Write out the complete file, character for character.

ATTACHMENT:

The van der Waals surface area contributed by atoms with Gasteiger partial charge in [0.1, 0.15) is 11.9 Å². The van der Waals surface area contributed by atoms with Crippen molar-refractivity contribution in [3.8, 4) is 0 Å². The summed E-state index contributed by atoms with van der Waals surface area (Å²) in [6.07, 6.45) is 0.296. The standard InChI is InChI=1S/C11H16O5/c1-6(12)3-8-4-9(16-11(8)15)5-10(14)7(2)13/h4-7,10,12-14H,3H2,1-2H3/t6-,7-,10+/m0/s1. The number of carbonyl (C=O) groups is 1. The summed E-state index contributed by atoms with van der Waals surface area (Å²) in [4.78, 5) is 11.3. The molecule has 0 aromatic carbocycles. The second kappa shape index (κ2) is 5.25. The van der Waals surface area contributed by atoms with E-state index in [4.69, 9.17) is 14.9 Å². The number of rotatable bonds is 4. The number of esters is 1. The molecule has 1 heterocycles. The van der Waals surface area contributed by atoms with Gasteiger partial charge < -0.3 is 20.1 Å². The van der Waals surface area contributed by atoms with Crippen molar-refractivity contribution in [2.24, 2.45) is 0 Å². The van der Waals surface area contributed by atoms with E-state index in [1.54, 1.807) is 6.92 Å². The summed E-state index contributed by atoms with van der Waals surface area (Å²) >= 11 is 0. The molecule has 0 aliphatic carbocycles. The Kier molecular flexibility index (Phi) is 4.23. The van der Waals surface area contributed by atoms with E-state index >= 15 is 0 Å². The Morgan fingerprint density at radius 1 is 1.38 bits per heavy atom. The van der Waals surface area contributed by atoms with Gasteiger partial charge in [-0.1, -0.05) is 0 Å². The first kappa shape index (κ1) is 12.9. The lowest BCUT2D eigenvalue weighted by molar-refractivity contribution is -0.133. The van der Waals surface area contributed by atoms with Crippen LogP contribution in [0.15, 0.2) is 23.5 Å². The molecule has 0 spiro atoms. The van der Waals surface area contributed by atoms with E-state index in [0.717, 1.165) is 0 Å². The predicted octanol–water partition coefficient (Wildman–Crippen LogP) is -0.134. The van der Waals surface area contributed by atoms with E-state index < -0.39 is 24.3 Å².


The van der Waals surface area contributed by atoms with Gasteiger partial charge in [0.1, 0.15) is 11.9 Å². The van der Waals surface area contributed by atoms with Crippen molar-refractivity contribution in [3.8, 4) is 0 Å². The summed E-state index contributed by atoms with van der Waals surface area (Å²) in [6.07, 6.45) is 0.296. The standard InChI is InChI=1S/C11H16O5/c1-6(12)3-8-4-9(16-11(8)15)5-10(14)7(2)13/h4-7,10,12-14H,3H2,1-2H3/t6-,7-,10+/m0/s1. The number of carbonyl (C=O) groups is 1. The summed E-state index contributed by atoms with van der Waals surface area (Å²) in [4.78, 5) is 11.3. The molecule has 0 aromatic carbocycles. The second kappa shape index (κ2) is 5.25. The van der Waals surface area contributed by atoms with E-state index in [4.69, 9.17) is 14.9 Å². The number of rotatable bonds is 4. The number of esters is 1. The molecule has 1 heterocycles. The van der Waals surface area contributed by atoms with Gasteiger partial charge < -0.3 is 20.1 Å². The van der Waals surface area contributed by atoms with Crippen molar-refractivity contribution in [2.24, 2.45) is 0 Å². The van der Waals surface area contributed by atoms with E-state index in [1.54, 1.807) is 6.92 Å². The summed E-state index contributed by atoms with van der Waals surface area (Å²) >= 11 is 0. The molecule has 0 aliphatic carbocycles. The Kier molecular flexibility index (Phi) is 4.23. The van der Waals surface area contributed by atoms with E-state index >= 15 is 0 Å². The Morgan fingerprint density at radius 1 is 1.38 bits per heavy atom. The van der Waals surface area contributed by atoms with Gasteiger partial charge in [-0.1, -0.05) is 0 Å². The first kappa shape index (κ1) is 12.9. The lowest BCUT2D eigenvalue weighted by molar-refractivity contribution is -0.133. The van der Waals surface area contributed by atoms with Crippen LogP contribution in [0.15, 0.2) is 23.5 Å². The molecule has 0 spiro atoms. The van der Waals surface area contributed by atoms with E-state index in [0.717, 1.165) is 0 Å². The predicted octanol–water partition coefficient (Wildman–Crippen LogP) is -0.134. The van der Waals surface area contributed by atoms with E-state index < -0.39 is 24.3 Å².